Northern Pacific operated a few passenger trains on their mainline, one of which was the North Coast Limited, one of the many routes that was discontinued in 1971 when Amtrak took over nearly all intercity train service in the country. However, an “experimental” train service that Amtrak called the North Coast Hiawatha was brought back on the same route later that same year. Unfortunately, it was only a half-hearted attempt, since the train only ran three times weekly per direction for most of its existence (aside for a few peak summertime travel seasons when it operated daily). The line was finally dropped in 1979 after a round of federal budget cuts for Amtrak.
That’s likely the best corridor to add back as a passenger line in the state, since it connects several larger communities. Amtrak studied restoring the North Coast Hiawatha back in 2009, something that was mandated under the previous year’s American Recovery and Reinvestment Act (ARRA). Of course, no funding for implementation ever followed, so the report is now gathering dust. Nonetheless, it gives some guidance as to what the challenges would be for bringing back service along that corridor.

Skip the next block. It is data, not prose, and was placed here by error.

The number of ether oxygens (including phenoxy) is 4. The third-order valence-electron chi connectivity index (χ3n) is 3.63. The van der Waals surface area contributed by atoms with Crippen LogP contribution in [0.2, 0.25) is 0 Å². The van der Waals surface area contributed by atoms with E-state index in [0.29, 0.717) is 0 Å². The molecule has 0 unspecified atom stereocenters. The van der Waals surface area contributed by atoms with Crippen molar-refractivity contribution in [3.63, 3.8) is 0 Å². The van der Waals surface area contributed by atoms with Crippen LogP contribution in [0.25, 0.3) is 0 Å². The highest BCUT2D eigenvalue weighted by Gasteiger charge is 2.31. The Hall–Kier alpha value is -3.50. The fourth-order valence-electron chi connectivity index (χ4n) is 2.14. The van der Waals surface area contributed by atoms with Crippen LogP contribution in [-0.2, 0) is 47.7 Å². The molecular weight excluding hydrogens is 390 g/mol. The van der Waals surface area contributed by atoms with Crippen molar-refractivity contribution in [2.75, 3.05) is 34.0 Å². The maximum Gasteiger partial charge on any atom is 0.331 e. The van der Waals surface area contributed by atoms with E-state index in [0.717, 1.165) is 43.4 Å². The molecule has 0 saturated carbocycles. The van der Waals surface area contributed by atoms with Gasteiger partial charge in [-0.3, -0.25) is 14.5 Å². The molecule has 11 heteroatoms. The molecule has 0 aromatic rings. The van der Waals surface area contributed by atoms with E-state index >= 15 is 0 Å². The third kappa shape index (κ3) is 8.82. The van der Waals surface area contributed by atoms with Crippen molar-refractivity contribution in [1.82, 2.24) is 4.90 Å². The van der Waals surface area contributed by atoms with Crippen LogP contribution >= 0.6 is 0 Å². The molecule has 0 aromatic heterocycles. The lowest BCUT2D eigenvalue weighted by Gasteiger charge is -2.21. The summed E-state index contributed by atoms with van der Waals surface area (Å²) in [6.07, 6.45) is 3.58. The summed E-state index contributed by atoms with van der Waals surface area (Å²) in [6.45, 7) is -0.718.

Restoring passenger trains on the line would reconnect Fargo to Valley City, Jamestown, Bismarck, Mandan, and Dickinson, and it would be worth considering having it head south from Fargo to reach Breckenridge/Wahpeton to completely reconnect the state’s larger towns.
However, it would be best to go beyond simply adding that second route through the state. Today’s Empire Builder only serves Fargo and Grand Forks in the extreme early morning hours, and Amtrak’s North Coast Hiawatha study also planned to stop in most North Dakota destinations between midnight and 7 a.m., which is not a pleasant time to be arriving or departing. Proper service during daylight hours would be much better for the state.